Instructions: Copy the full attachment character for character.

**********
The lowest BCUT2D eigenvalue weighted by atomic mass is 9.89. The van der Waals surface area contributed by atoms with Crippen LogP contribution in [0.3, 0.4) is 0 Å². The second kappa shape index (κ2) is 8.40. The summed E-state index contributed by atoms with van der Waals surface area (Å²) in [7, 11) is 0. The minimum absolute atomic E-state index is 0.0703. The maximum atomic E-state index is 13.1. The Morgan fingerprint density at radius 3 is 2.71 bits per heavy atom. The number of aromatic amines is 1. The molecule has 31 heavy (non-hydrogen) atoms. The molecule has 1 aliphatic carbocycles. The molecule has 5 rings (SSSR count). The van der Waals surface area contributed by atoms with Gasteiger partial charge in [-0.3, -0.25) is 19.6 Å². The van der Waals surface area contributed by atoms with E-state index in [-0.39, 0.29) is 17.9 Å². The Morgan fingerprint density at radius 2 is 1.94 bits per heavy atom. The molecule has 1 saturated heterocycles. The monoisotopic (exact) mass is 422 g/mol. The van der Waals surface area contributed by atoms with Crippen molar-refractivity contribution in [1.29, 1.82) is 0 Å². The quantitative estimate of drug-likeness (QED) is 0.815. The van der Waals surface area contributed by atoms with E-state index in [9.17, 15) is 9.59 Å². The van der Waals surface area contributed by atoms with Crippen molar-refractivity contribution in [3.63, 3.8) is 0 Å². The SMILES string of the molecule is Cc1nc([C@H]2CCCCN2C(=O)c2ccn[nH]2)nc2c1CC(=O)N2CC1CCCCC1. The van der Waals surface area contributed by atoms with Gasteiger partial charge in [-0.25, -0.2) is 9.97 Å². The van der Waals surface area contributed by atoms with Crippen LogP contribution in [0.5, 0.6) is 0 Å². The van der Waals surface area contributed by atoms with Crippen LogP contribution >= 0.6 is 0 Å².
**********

The lowest BCUT2D eigenvalue weighted by atomic mass is 9.89. The van der Waals surface area contributed by atoms with Crippen LogP contribution in [0.3, 0.4) is 0 Å². The second kappa shape index (κ2) is 8.40. The summed E-state index contributed by atoms with van der Waals surface area (Å²) in [7, 11) is 0. The minimum absolute atomic E-state index is 0.0703. The maximum atomic E-state index is 13.1. The Morgan fingerprint density at radius 3 is 2.71 bits per heavy atom. The number of aromatic amines is 1. The molecule has 31 heavy (non-hydrogen) atoms. The molecule has 1 aliphatic carbocycles. The molecule has 5 rings (SSSR count). The van der Waals surface area contributed by atoms with Gasteiger partial charge in [-0.3, -0.25) is 19.6 Å². The van der Waals surface area contributed by atoms with E-state index in [-0.39, 0.29) is 17.9 Å². The Morgan fingerprint density at radius 2 is 1.94 bits per heavy atom. The molecule has 1 saturated heterocycles. The monoisotopic (exact) mass is 422 g/mol. The van der Waals surface area contributed by atoms with Crippen molar-refractivity contribution in [1.29, 1.82) is 0 Å². The quantitative estimate of drug-likeness (QED) is 0.815. The van der Waals surface area contributed by atoms with E-state index in [9.17, 15) is 9.59 Å². The van der Waals surface area contributed by atoms with Crippen molar-refractivity contribution in [3.63, 3.8) is 0 Å². The SMILES string of the molecule is Cc1nc([C@H]2CCCCN2C(=O)c2ccn[nH]2)nc2c1CC(=O)N2CC1CCCCC1. The van der Waals surface area contributed by atoms with Gasteiger partial charge in [-0.25, -0.2) is 9.97 Å². The van der Waals surface area contributed by atoms with Crippen LogP contribution in [0.5, 0.6) is 0 Å². The van der Waals surface area contributed by atoms with Crippen LogP contribution >= 0.6 is 0 Å².